The Tribe Times

We Won’t Get a Ticket For This

Staff Editorial

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If you are going to treat high school students like elementary school students, at least give us the recess time we’ve earned.

School is meant to be business environment and should be treated as such. We come to school every day to learn and to teach. We, along with many others, have been in this district for as many as 12 years. The teachers here have never failed to prepare the student body for our future as best as they could.

However, if you still think you need to teach 17-year-olds how to use the bathroom “safely,” then we think you’ve missed your mark.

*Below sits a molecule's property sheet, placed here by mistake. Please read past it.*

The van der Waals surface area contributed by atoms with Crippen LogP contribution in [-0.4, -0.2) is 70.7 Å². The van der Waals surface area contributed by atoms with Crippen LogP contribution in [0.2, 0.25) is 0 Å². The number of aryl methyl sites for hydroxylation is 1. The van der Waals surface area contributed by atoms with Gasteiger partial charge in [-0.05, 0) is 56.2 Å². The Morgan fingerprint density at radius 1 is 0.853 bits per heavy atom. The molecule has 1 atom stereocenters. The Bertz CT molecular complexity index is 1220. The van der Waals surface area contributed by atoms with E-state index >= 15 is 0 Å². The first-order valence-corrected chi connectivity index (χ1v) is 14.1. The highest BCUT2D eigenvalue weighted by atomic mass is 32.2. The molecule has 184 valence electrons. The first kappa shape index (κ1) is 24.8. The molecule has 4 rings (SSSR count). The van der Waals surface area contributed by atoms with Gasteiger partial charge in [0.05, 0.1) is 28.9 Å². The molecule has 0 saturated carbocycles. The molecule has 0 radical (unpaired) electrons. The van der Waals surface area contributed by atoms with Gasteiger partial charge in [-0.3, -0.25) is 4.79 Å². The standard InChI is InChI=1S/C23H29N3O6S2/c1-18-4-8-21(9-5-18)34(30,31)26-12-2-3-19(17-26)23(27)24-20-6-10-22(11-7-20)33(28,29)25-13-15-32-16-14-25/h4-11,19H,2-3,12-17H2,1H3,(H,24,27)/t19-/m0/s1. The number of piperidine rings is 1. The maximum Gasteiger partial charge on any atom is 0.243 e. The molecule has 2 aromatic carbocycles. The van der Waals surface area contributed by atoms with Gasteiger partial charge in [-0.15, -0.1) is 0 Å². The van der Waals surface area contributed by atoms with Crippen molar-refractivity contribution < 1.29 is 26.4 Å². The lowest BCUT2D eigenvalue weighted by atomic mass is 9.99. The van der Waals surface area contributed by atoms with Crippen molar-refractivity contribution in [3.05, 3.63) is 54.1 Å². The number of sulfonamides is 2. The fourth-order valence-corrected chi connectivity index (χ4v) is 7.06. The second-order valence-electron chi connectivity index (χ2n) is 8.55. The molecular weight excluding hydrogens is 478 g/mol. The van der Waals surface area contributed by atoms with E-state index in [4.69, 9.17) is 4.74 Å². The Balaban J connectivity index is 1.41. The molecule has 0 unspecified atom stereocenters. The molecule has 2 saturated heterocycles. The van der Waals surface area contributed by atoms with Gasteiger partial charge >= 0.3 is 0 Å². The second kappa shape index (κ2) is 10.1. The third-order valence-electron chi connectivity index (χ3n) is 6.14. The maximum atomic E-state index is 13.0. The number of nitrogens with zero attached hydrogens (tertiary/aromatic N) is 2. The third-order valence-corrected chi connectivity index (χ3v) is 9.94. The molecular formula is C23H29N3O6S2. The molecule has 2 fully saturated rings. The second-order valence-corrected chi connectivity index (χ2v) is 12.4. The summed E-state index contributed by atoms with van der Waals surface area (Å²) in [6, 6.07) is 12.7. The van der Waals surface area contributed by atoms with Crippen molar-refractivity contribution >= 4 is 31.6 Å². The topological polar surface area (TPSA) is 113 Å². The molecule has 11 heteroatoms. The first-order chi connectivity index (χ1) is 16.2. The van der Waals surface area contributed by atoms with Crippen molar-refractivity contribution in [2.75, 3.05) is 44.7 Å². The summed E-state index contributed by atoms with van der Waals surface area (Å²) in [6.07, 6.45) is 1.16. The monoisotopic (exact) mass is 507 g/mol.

Dr. Tracy Platt is a brilliant woman with many great ideas. Whether those ideas are suitable for meeting the needs of high school students is questionable. Last Thursday, Aug. 17, she and the administration delivered the first part of their plan to unify the classes and build student culture, by having all students, freshman and seniors alike, go through behavior plans for every area in the school in a lecture that lasted the entirety of the school day.

Platt’s plan, while sound for elementary students, seemed extremely demeaning to the majority of students. The student body is made up of many bright young minds that almost always exhibit good behavior in their classes. In Thursday’s lectures, presentations were delivered with poorly written skits and condescending chants focused on correcting bad behaviors that the vast majority of students have never had issues with. The entire school was punished for the actions of a select few students. It was clear that the students that needed these lectures the most were the ones that were not paying attention.